Missed a 60-Day Rollover? Try Self-Certification

Fall 2016Articles For Your Benefit

An individual who receives a distribution from a qualified 401(k), profit-sharing or pension plan or an Individual Retirement Account (IRA), can defer recognition of taxable income by transferring the distribution to another IRA or qualified plan within 60 days of receiving that distribution. Unfortunately, there are many situations in which timely deposit of the funds does not occur due to inadvertent errors or unexpected circumstances. If the participant fails to effectuate the rollover within the 60-day period, that individual not only is taxed on the full amount of the distribution, but he or she also may be subject to a 10 percent premature distribution penalty. 

The Internal Revenue Code permits the IRS to waive the 60-day rule “where the failure to waive such requirement would be against equity or good conscience, including casualty, disaster or other events beyond the reasonable control of the individual subject to such requirement.” In most cases, however, obtaining a waiver of the 60-day rollover requirement entails applying for a private letter ruling, which can be a costly endeavor, as it involves payment of an IRS user fee, currently set at $10,000. 

In Revenue Procedure 2016-47, released on August 24, 2016, the IRS explains how a taxpayer now may self-certify the justification for a waiver of the 60-day requirement and then complete and report the rollover as if a waiver had been granted. A plan administrator or IRA custodian may rely on the self-certification to permit what otherwise would be a late rollover, but is not required to do so.

There are three conditions imposed for use of the self-certification procedure: (1) the IRS must not have previously denied a waiver request for rollover of all or part of the distribution; (2) the failure to satisfy the 60-day rule must have resulted from one or more of 11 specific circumstances; and (3) the rollover must be completed as soon as practicable after the applicable circumstances no longer prevent the taxpayer from making the deposit. Completing the rollover within 30 days thereafter is deemed to satisfy this requirement.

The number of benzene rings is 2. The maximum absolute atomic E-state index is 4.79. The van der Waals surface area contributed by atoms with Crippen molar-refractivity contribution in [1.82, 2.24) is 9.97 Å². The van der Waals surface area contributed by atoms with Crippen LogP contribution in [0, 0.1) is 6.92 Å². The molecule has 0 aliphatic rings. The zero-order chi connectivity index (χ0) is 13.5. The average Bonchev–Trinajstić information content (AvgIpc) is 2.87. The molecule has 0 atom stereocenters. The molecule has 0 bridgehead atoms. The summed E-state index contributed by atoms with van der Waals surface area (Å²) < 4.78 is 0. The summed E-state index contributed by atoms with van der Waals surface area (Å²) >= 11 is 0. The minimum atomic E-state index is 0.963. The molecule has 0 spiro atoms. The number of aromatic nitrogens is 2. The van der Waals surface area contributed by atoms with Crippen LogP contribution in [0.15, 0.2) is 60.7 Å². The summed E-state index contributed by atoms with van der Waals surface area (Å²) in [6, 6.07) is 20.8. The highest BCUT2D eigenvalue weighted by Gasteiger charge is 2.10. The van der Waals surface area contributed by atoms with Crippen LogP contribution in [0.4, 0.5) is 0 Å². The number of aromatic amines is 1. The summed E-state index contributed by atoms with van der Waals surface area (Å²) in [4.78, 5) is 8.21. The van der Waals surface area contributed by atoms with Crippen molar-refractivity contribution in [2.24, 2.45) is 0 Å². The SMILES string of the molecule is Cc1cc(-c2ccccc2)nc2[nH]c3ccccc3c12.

The enumerated circumstances justifying an automatic waiver eligible for self-certification are: 

  • An error was committed by the financial institution making the distribution or receiving the contribution;
  • The distribution was in the form of a check, which was misplaced and never cashed;
  • The distribution was deposited into, and remained in, an account that the taxpayer mistakenly thought was an eligible retirement plan;
  • The taxpayer’s principal residence was severely damaged;
  • A member of the taxpayer’s family died;
  • The taxpayer or a member of the taxpayer’s family was seriously ill;
  • The taxpayer was incarcerated;
  • Restrictions were imposed by a foreign country;
  • A postal error occurred;
  • The distribution was made on an account of an IRS levy and the proceeds of the levy have been returned to the taxpayer; or
  • The party making the distribution to which the rollover relates delayed providing information that the receiving plan or IRA required to complete the rollover despite the taxpayer’s reasonable efforts to obtain the information.

The plan administrator or IRA custodian may rely on this self-certification unless it has actual knowledge that is contrary to the self-certification. However, the plan administrator or IRA custodian may not rely on the self-certification for other purposes (such as waiving the one-rollover-per-year rule). Additionally, an IRA custodian that accepts a rollover contribution after the 60-day deadline must report that fact on Form 5498. 

This new revenue procedure certainly provides welcome relief to many taxpayers, but it is no panacea. Plan administrators and IRA custodians are not required to accept the self-certification and we fully expect that many of the larger institutions will continue to insist upon a private letter ruling. In addition, the IRS itself has cautioned that self-certification is not the equivalent of a waiver of the 60-day requirement. If the IRS, in the course of an audit or other examination, determines that the requirements for a waiver were not satisfied, the rollover contribution will be invalidated and the taxpayer will become subject to taxation and penalties. 

Each taxpayer in this situation must weigh the circumstances to determine whether to utilize the self-certification procedure or seek a private letter ruling. Among the factors that will be considered are the dollar amounts involved, the circumstances surrounding the failure to have completed the rollover within the 60-day period, the willingness of the plan administrator/IRA custodian to accept self-certification and the individual taxpayer’s risk tolerance.